static void Main() {
// Construct a reference type object.
RefType r1 = new RefType();

// Make another variable point to the reference object.
RefType r2 = r1;

// Do r1 and r2 point to the same object?
Console.WriteLine(Object.ReferenceEquals(r1, r2)); // "True"

// Construct another reference type object.
r2 = new RefType();

// Do r1 and r2 point to the same object?
Console.WriteLine(Object.ReferenceEquals(r1, r2)); // "False"

// Create an instance of a value type.
Int32 x = 5;

// Do x and x point to the same object?
Console.WriteLine(Object.ReferenceEquals(x, x)); // "False"
// "False" is displayed because x is boxed twice
// into two different objects.
}

Object Hash Codes

The designers of the FCL decided that it would be incredibly useful if any instance of any object could be placed into a hash table collection. To this end, System.Object provides a virtual GetHashCode method so that an Int32 hash code can be obtained for any and all objects.

If you define a type and override the Equals method, you should also override the GetHashCode method. In fact, Microsoft's C# compiler emits a warning if you define a type that overrides just one of these methods. For example, compiling the following type yields this warning: "warning CS0659: ‘App' overrides Object.Equals(object o) but does not override Object.GetHashCode()."

class App {
public override Boolean Equals(Object obj) { ... }
}

The reason why a type must define both Equals and GetHashCode is that the implementation of the System.Collections.Hashtable type requires that any two objects that are equal must have the same hash code value. So if you override Equals, you should override GetHashCode to ensure that the algorithm you use for calculating equality corresponds to the algorithm you use for calculating the object's hash code.

Basically, when you add a key/value pair to a Hashtable object, a hash code for the key object is obtained first. This hash code indicates what "bucket" the key/value pair should be stored in. When the Hashtable object needs to look up a key, it gets the hash code for the specified key object. This code identifies the "bucket" that is now searched looking for a stored key object that is equal to the specified key object. Using this algorithm of storing and looking up keys means that if you change a key object that is in a Hashtable, the Hashtable will no longer be able to find the object. If you intend to change a key object in a hash table, you should first remove the original object/value pair, next modify the key object, and then add the new key object/value pair back into the hash table.

Defining a GetHashCode method can be easy and straightforward. But, depending on your data types and the distribution of data, it can be tricky to come up with a hashing algorithm that returns a well-distributed range of values. Here's a simple example that will probably work just fine for Point objects:

(Code Unavailable.)

When selecting an algorithm for calculating hash codes for instances of your type, try to follow these guidelines:

  • Use an algorithm that gives a good random distribution for the best performance of the hash table.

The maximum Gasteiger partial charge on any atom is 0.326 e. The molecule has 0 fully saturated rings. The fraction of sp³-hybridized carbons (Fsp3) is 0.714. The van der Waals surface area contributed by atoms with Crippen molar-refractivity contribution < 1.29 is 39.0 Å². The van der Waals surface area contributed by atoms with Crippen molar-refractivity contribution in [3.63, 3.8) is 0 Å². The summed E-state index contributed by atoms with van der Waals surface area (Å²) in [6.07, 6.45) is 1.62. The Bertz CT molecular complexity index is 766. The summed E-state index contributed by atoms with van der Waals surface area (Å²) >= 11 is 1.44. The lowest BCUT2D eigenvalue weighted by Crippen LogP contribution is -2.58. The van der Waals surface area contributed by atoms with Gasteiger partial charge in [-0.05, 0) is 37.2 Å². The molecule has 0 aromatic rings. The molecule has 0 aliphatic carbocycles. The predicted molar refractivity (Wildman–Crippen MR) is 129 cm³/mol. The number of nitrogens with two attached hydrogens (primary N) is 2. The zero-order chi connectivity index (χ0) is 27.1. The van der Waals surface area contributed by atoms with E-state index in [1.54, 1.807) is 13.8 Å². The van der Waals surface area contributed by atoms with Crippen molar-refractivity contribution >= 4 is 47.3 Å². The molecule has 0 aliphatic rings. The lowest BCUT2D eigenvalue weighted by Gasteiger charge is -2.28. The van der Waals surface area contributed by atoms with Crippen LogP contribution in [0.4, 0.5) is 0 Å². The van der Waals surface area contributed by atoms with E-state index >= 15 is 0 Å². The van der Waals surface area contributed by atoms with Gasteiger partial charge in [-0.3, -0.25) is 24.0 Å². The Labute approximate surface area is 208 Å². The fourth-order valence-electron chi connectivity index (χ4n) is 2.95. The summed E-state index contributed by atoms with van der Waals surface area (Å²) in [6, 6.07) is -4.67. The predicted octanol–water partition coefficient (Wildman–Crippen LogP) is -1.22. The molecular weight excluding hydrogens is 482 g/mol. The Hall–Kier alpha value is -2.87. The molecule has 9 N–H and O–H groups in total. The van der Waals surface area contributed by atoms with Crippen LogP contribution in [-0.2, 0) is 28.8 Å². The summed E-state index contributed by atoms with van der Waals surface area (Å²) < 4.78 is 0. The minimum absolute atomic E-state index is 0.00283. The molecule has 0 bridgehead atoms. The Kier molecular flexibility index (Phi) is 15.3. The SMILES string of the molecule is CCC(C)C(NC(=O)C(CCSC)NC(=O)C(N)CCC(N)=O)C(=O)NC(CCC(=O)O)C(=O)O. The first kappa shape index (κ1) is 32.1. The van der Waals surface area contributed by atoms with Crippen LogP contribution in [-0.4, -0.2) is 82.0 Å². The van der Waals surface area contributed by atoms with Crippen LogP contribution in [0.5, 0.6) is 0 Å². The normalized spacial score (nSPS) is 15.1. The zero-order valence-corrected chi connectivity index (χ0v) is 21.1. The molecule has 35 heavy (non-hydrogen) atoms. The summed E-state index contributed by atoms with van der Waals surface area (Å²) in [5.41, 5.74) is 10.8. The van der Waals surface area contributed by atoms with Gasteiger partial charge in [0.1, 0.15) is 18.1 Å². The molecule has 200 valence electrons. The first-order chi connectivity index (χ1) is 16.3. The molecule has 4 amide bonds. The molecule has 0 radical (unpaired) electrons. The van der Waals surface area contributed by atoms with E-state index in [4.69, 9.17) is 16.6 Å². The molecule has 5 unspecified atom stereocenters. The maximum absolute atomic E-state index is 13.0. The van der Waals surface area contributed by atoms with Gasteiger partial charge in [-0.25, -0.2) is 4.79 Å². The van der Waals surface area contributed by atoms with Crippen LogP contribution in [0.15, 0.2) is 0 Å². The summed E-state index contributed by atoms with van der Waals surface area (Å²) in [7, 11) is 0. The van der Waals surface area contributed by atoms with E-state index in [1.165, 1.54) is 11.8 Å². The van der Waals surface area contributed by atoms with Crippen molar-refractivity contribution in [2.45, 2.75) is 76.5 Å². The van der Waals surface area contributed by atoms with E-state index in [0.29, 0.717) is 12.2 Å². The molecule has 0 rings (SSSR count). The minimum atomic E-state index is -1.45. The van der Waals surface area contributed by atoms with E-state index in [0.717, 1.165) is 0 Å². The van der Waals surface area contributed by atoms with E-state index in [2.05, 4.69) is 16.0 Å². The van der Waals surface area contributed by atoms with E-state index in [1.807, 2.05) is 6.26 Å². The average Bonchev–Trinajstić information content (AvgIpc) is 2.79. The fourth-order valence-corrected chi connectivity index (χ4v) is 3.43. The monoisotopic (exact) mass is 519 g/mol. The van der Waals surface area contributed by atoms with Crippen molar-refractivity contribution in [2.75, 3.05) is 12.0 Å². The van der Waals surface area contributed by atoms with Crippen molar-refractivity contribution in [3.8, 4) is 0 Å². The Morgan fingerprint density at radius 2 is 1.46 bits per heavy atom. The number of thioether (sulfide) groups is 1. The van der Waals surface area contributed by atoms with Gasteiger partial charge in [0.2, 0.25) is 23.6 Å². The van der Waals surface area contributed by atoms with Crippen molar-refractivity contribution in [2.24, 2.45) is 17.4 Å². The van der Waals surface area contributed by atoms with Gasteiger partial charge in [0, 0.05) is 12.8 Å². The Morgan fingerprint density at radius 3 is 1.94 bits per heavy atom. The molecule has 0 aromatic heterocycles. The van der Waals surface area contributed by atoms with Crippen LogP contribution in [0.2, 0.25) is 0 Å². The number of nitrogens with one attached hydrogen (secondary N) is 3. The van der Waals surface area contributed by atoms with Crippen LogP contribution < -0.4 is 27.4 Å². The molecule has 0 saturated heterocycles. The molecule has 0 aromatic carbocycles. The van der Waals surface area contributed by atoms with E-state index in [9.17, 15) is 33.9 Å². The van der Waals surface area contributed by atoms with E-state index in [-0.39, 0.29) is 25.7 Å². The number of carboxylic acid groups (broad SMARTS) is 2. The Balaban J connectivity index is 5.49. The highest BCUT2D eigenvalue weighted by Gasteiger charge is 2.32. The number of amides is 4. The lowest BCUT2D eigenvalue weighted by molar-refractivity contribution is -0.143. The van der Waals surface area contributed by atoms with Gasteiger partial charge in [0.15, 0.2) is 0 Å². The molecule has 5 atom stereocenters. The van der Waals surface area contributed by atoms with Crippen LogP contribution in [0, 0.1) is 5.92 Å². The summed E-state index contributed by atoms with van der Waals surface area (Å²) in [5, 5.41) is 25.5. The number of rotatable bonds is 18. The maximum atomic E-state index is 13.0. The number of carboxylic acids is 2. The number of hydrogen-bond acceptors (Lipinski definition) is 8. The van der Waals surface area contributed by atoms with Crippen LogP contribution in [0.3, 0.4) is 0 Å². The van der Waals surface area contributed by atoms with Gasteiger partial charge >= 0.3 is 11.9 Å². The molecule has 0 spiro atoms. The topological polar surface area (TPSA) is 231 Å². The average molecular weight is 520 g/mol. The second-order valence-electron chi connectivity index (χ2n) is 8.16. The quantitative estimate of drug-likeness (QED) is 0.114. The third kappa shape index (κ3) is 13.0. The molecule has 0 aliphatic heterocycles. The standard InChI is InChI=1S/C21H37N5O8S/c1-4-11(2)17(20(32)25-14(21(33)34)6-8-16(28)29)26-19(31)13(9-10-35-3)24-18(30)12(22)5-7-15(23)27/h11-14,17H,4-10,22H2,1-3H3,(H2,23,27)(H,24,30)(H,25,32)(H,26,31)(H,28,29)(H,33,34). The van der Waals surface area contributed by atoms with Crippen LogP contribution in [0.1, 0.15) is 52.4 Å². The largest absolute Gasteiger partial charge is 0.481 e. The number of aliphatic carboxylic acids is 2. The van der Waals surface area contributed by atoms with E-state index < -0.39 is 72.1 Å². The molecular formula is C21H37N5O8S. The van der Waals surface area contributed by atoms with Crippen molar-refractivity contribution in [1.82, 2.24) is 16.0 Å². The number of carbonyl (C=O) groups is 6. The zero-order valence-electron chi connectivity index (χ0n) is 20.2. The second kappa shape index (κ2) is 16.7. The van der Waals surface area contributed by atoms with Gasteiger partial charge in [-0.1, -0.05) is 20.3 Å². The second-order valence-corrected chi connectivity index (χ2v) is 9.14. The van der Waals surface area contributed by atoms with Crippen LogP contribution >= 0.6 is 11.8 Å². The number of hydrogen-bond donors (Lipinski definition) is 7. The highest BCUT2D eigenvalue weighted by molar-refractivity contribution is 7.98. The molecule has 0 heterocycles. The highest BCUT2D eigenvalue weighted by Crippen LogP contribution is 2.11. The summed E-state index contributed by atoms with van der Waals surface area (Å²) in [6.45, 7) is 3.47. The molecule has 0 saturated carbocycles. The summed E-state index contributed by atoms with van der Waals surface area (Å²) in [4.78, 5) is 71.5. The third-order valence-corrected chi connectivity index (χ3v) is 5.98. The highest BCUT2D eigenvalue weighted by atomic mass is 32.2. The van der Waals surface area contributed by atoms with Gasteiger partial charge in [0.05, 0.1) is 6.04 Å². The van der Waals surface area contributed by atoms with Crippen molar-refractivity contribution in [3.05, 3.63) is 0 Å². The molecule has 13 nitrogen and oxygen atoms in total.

• Your algorithm can also call the base type's GetHashCode method, including its return value in your own algorithm. However, you don't generally want to call Object's or ValueType's GetHashCode method because the implementation in either method doesn't lend itself to high-performance hashing algorithms.
  • Your algorithm should use at least one instance field.
  • Ideally, the fields you use in your algorithm should be immutable; that is, the fields should be initialized when the object is constructed and they should never again change during the object's lifetime.
  • Your algorithm should execute as quickly as possible.
  • Objects with the same value should return the same code. For example, two String objects with the same text should return the same hash code value.

System.Object's implementation of the GetHashCode method doesn't know anything about its derived type and any fields that are in the type. For this reason, Object's GetHashCode method returns a number that is guaranteed to uniquely identify the object within the AppDomain; this number is guaranteed not to change for the lifetime of the object. After the object is garbage collected, however, its unique number can be reused as the hash code for a new object.

System.ValueType's implementation of GetHashCode uses reflection and returns the hash code of the first instance field defined in the type. This is a naïve implementation that might be good for some value types, but I still recommend that you implement GetHashCode yourself. Even if your hash code algorithm returns the hash code for the first instance field, your implementation will be faster than ValueType's implementation. Here's what ValueType's implementation of GetHashCode looks like:

class ValueType {
public override Int32 GetHashCode() {

// Get this type's public/private instance fields.
FieldInfo[] fields = this.GetType().GetFields(
BindingFlags.Instance |
BindingFlags.Public | BindingFlags.NonPublic);

if (fields.Length > 0) {
// Return the hash code for the first non-null field.
for (Int32 i = 0; i < fields.Length; i++) {
Object obj = field[i].GetValue(this);
if (obj != null) return obj.GetHashCode();
}
}

// No non-null fields exist; return a unique value for the type.
// NOTE: GetMethodTablePtrAsInt is an internal, undocumented method
return GetMethodTablePtrAsInt(this);
}
}

If you're implementing your own hash table collection for some reason or you're implementing any piece of code where you'll be calling GetHashCode, you should never persist hash code values. The reason is that hash code values are subject to change. For example, a future version of a type might use a different algorithm for calculating the object's hash code.

Object Cloning